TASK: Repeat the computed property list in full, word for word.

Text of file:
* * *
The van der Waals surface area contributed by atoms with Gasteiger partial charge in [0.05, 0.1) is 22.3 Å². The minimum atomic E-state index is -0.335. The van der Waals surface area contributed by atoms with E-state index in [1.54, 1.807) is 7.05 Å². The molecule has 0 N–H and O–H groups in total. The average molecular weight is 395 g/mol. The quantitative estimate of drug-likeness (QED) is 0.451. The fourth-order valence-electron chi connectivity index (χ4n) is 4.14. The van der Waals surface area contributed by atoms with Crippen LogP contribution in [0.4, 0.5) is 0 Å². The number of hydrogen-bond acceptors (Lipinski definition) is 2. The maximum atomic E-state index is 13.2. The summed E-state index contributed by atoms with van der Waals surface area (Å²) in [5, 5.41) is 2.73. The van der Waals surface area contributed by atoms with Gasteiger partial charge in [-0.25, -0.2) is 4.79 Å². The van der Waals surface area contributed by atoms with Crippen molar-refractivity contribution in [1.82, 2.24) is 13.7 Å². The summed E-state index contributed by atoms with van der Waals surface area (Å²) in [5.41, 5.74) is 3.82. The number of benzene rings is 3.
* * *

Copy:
The van der Waals surface area contributed by atoms with Gasteiger partial charge in [0.05, 0.1) is 22.3 Å². The minimum atomic E-state index is -0.335. The van der Waals surface area contributed by atoms with E-state index in [1.54, 1.807) is 7.05 Å². The molecule has 0 N–H and O–H groups in total. The average molecular weight is 395 g/mol. The quantitative estimate of drug-likeness (QED) is 0.451. The fourth-order valence-electron chi connectivity index (χ4n) is 4.14. The van der Waals surface area contributed by atoms with Crippen LogP contribution in [0.4, 0.5) is 0 Å². The number of hydrogen-bond acceptors (Lipinski definition) is 2. The maximum atomic E-state index is 13.2. The summed E-state index contributed by atoms with van der Waals surface area (Å²) in [5, 5.41) is 2.73. The van der Waals surface area contributed by atoms with Gasteiger partial charge in [-0.25, -0.2) is 4.79 Å². The van der Waals surface area contributed by atoms with Crippen molar-refractivity contribution in [1.82, 2.24) is 13.7 Å². The summed E-state index contributed by atoms with van der Waals surface area (Å²) in [5.41, 5.74) is 3.82. The number of benzene rings is 3.